Album opener "Me No" appeared as a bonus track on last year's excellent Lose Big, the second solo album from Snide frontman Eef Barzelay. Call it a tease - or maybe just bait. The story goes that Hungry Bird, Clem Snide's sixth studio album, destroyed the band that made it. Barzelay, who has had off-and-on trouble keeping members around, stuck his own hungry bird head so far into the ground while writing and recording the album that many of the dynamics in his band shifted during the process. Eventually Barzelay was left alone to finish the album, which - once finished - sat on the shelf, no label to release it and no band members left to tour in support of it.
While out on the road in support of last year's Lose Big, Barzelay was often asked about the "lost Clem Snide album" by both fans and interviewers. Always the generous artist type, Barzelay had no problem talking about the album and dissolution of his band. He took the blame for things falling apart and, more notably, said that the "unreleased record" was his best work yet. He also said that he didn't know when it would be released, but that he hoped it'd come out in 2010 - maybe even as an Eef Barzelay record. Then, almost out of nowhere (and one would have to think as a direct result of the critical and fan attention Lost Big earned), a release date showed up for some band called Clem Snide. Some apparently reunited band who only a few years ago, circa 2000-01, were the critical darlings of the Americana world.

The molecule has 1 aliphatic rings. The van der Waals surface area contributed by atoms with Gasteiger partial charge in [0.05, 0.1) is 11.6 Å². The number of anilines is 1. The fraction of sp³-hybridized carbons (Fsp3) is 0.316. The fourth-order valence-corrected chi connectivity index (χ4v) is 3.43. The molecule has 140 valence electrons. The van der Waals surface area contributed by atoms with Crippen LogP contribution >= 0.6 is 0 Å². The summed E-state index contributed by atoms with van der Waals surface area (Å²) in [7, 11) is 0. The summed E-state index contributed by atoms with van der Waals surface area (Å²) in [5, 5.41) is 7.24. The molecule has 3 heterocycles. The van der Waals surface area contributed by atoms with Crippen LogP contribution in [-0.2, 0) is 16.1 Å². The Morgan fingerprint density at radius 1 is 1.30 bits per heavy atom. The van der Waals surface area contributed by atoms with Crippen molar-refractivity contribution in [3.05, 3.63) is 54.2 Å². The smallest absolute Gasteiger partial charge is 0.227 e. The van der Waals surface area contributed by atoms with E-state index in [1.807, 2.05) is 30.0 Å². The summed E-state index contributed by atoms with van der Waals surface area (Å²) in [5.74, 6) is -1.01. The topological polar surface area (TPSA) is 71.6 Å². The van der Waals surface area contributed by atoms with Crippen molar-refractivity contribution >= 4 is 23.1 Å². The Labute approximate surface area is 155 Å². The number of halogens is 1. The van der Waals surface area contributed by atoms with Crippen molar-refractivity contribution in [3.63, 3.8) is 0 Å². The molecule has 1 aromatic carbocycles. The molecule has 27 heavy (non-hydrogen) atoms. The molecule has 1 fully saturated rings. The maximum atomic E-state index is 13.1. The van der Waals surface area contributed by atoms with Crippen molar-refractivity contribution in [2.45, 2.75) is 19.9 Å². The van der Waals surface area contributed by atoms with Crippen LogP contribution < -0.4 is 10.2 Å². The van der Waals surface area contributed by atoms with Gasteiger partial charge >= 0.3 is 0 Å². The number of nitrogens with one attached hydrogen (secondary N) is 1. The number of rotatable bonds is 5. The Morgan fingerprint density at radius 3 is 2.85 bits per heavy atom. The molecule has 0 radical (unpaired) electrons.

And Hungry Bird, recorded almost three years ago now, does not disappoint. Despite some of the crazy descriptions Barzelay has offered the press, the record is just another fine, funny and sweet Clem Snide collection. It sounds like Clem Snide and it looks and feels like Clem Snide. Kind of slow and soft. Often jazzy, sometimes twangy. Sunday morning music made perfect for smartass listeners with wide open heartstrings. And the lyrics ... ooooh the lyrics (insert shiver here). There's much more to tell about the great tunes offered, but if you're a fan, you know what to do: get out to the record store and buy this gem on the ASAP. Buy a second copy for that friend you fell out of touch with and buy a third copy for that bookishly cute girl (or boy) with the retro specs and rented copy of Harold and Maude under their arm. Or, if you're not yet familiar with this band called Clem, then hey, here's your chance to discover one of the very best bands of the decade - get out and buy both The Ghost of Fashion and Hungry Bird today. Everything else, like a well placed lyric or a delicate folk song with jazz sensibilities, will fall in line, both bitter and sweet - just like life. Just like a Clem Snide album.